Fargo 2.6: “I’m living in a museum of the past”
Gabriel Olsen /FilmMagic
Fargo Season 2 Episode 6 Recap
Every week I think Fargo can’t get any better, AND THEN IT DOES. I almost love this show as much as I love Justified, and I love Justified more than some members of my family. One thing we haven’t talked about yet are the recurring UFOs this season. Rye Gerhardt saw strange lights in the sky over Luverne—referencing a famous 1979 Minnesota UFO sighting—and in every episode since, there has been a reference to UFOs. Last week it was a drawing by little Molly Solverson, this week it’s blinky lights in the sky at the beginning of the episode. I don’t think Fargo is trying to say that The Truth Is Out There, but more that the UFO sightings feed the general paranoia of the era. The world of Fargo is defined by looming presences, like the nebulous hope of the oncoming Reagan era, the still-fresh horror of the Vietnam War, and the UFOs stand in for a vague and undefined threat that waits just out of sight.
But Lou has more immediate problems. With Ed at the station for questioning with Lou while Hank works on Peggy at home, the Gerhardts are gunning up, intending to kill Ed and spring Charlie from jail. The Gerhardt family dynamic is dangerously retrograde—Dodd is obviously a total nutcase, yet everyone kowtows to him because he’s the oldest living son. Bear recounts a story about their deceased eldest brother, Elrond, who died in the war, leaving Dodd to take over. Dodd’s crazy behavior makes sense when you think of him as a kind of Henry VIII, thrust into the role of leader after being groomed to be a sidekick. But still, he is a lunatic.
So is Peggy Blomquist. It’s hard to tell how much of Peggy’s stubborn refusal to deal in reality is her prevaricating so she doesn’t entrap herself regarding Rye’s death, and how much of it is her clinging to her self-help mumbo jumbo so hard that she’s losing touch with the real world. Hank tries to press upon her the seriousness of the situation—the cops KNOW she and Ed are involved in Rye’s death, and it’s only a matter of time until they prove it. And Hank also knows that the Gerhardts are coming for Ed and won’t have any problem taking out Peggy to get to him. But she just keeps spouting off about California. In some ways, she’s as monstrously selfish as Lester Nygaard ever was, but Peggy is so much more sympathetic because it’s easy to see how trapped she feels by her life.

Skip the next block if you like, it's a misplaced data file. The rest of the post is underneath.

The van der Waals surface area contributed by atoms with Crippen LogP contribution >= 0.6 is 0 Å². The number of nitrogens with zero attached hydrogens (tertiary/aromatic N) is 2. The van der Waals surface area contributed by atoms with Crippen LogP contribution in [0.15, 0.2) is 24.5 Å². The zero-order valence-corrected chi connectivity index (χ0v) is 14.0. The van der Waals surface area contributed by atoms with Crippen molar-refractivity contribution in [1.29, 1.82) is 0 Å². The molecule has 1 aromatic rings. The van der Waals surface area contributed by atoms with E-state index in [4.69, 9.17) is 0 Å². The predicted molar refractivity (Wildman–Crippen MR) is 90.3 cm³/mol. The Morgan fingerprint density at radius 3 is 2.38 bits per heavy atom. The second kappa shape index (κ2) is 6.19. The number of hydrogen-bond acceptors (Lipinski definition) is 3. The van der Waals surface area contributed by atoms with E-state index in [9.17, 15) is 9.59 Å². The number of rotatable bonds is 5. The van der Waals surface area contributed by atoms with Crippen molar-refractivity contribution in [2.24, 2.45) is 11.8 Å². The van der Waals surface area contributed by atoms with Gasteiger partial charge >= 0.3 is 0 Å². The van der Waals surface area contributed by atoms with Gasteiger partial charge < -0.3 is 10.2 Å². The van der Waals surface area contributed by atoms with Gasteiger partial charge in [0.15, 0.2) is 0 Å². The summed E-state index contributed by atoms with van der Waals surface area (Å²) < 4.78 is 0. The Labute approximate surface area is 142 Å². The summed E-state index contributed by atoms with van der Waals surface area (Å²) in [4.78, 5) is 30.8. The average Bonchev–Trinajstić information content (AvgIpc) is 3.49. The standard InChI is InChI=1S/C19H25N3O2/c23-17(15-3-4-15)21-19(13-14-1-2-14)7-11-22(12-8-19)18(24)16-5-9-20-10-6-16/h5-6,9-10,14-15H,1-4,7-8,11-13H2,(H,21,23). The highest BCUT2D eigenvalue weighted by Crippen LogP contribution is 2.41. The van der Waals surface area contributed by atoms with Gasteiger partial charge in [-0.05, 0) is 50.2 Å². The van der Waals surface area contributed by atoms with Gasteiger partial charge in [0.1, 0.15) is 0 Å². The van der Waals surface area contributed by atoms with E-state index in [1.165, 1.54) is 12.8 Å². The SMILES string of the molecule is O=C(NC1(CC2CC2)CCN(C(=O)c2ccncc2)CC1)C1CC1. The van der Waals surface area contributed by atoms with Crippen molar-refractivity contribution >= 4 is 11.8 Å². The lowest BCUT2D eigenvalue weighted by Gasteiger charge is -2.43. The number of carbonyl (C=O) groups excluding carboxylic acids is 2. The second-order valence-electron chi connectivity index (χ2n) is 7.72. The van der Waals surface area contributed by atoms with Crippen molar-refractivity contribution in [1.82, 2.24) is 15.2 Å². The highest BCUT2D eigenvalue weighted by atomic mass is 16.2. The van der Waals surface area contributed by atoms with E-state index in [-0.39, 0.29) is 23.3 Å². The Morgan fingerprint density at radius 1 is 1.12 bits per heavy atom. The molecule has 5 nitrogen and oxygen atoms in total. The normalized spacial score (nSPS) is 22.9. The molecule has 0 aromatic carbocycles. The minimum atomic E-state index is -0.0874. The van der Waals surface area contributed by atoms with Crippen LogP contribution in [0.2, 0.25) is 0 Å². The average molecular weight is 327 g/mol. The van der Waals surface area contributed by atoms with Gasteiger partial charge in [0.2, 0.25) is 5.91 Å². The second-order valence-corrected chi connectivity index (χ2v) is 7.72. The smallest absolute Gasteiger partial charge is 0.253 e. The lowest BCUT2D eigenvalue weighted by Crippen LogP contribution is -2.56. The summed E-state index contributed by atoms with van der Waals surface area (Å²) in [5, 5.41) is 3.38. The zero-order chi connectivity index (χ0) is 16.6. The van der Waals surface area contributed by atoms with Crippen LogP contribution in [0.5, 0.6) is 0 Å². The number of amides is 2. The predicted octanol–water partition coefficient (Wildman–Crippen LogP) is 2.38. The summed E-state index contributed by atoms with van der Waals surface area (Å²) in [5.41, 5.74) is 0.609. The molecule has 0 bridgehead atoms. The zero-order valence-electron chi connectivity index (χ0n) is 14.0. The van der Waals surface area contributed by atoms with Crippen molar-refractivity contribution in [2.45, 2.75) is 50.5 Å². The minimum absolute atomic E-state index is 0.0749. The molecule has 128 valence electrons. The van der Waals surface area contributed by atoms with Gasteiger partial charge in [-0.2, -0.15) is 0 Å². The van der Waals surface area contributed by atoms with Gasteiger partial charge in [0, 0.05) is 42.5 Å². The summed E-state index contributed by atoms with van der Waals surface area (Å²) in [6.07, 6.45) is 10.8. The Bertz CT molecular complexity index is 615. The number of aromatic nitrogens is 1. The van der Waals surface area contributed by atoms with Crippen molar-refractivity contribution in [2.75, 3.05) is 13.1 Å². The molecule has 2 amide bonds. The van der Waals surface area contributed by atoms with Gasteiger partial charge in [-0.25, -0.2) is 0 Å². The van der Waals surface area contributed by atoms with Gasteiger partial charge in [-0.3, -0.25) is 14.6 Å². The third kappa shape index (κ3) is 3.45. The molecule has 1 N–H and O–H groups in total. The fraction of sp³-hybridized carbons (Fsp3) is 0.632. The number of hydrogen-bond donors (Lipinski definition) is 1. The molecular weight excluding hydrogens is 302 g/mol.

Indeed, Peggy reveals how suffocating her marriage is, living in Ed’s childhood home and trying to realize Ed’s nuclear family dream, when all she wants to do is be the “best me I can be”. But it’s her knowledge of the Blomquist home that saves her when Dodd and his men come to the house. I totally thought Hank was done for, but really, his fate rests with Mike Milligan, not the Gerhardts, so he lives another day. Dodd’s fate is unknown, though, after Peggy shocks the hell out of him with his own cattle prod.
Dodd looks dead, but it’s left deliberately open, and unlike Glenn surrounded by a horde of zombies on The Walking Dead, there are many simple and immediate ways for Dodd to survive. It won’t stretch the limits of credulity if he’s still alive. Also left fate unknown are Simone and Floyd, back at the Gerhardt homestead. Simone thinks she’s sending Mike Milligan after her father when she tells him her family has gone to Luverne, but Milligan and his men—he seems to have gotten reinforcements—descend on the homestead and shoot up the place. With all the threads left dangling, this episode feels like just the beginning.
But the centerpiece of the episode is the standoff at the sheriff’s station, in which Lou takes control and we see a glimpse of the man he must have been in the war. We also get a lot of Karl Weathers: Libertarian Lawyer, who’s on hand to defend Ed, then Charlie. He’s the only lawyer in town so he’s pulling double-duty. Nick Offerman is a delight as Karl, and only someone with his expansive delivery could grandstand enough to talk Bear Gerhardt out of storming the station. While Karl is entertaining the would-be lynch mob, Lou has to get Ed out of the building.
It speaks to Lou’s competence and cunning that he does so, and manages to avoid Hanzee. But it also says something about Lou’s shortsightedness that he lets Ed go in the end, knowing he’s just running home. Because the last thing we see is Hanzee, gun in hand, walking up the road to the Blomquists’ house. It’s a moment of incredible dread, and Hanzee becomes the unknown threat, hovering over the Blomquists.
Attached: Kristen Dunst at PEN Center USA's 25th Annual Literary Awards Festival at the Beverly Wilshire Four Seasons Hotel yesterday.